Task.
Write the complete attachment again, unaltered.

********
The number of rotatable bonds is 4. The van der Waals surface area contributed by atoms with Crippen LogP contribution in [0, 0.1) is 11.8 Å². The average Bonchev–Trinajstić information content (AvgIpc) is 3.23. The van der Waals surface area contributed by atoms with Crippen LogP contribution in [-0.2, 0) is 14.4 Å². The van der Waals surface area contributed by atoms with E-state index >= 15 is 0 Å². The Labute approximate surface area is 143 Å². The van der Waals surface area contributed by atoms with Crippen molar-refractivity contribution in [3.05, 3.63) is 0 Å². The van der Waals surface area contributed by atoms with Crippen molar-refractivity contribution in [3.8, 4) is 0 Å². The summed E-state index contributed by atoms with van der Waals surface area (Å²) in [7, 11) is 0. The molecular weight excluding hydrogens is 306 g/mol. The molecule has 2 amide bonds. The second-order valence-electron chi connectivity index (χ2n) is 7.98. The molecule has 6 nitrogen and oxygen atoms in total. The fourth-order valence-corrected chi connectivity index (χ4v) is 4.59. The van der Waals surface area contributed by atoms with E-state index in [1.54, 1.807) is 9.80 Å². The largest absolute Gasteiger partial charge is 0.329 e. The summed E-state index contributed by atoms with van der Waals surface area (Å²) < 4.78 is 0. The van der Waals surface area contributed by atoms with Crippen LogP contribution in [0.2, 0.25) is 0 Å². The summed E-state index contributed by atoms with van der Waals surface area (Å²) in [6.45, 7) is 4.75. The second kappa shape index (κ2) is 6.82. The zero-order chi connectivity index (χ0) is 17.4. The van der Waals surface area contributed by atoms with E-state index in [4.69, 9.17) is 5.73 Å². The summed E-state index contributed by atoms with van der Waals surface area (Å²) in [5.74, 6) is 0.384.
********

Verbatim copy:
The number of rotatable bonds is 4. The van der Waals surface area contributed by atoms with Crippen LogP contribution in [0, 0.1) is 11.8 Å². The average Bonchev–Trinajstić information content (AvgIpc) is 3.23. The van der Waals surface area contributed by atoms with Crippen LogP contribution in [-0.2, 0) is 14.4 Å². The van der Waals surface area contributed by atoms with E-state index >= 15 is 0 Å². The Labute approximate surface area is 143 Å². The van der Waals surface area contributed by atoms with Crippen molar-refractivity contribution in [3.05, 3.63) is 0 Å². The van der Waals surface area contributed by atoms with Crippen molar-refractivity contribution in [3.8, 4) is 0 Å². The summed E-state index contributed by atoms with van der Waals surface area (Å²) in [7, 11) is 0. The molecular weight excluding hydrogens is 306 g/mol. The molecule has 2 amide bonds. The second-order valence-electron chi connectivity index (χ2n) is 7.98. The molecule has 6 nitrogen and oxygen atoms in total. The fourth-order valence-corrected chi connectivity index (χ4v) is 4.59. The van der Waals surface area contributed by atoms with E-state index in [1.54, 1.807) is 9.80 Å². The largest absolute Gasteiger partial charge is 0.329 e. The summed E-state index contributed by atoms with van der Waals surface area (Å²) < 4.78 is 0. The van der Waals surface area contributed by atoms with Crippen LogP contribution in [0.2, 0.25) is 0 Å². The summed E-state index contributed by atoms with van der Waals surface area (Å²) in [6.45, 7) is 4.75. The second kappa shape index (κ2) is 6.82. The zero-order chi connectivity index (χ0) is 17.4. The van der Waals surface area contributed by atoms with E-state index in [4.69, 9.17) is 5.73 Å². The summed E-state index contributed by atoms with van der Waals surface area (Å²) in [5.74, 6) is 0.384.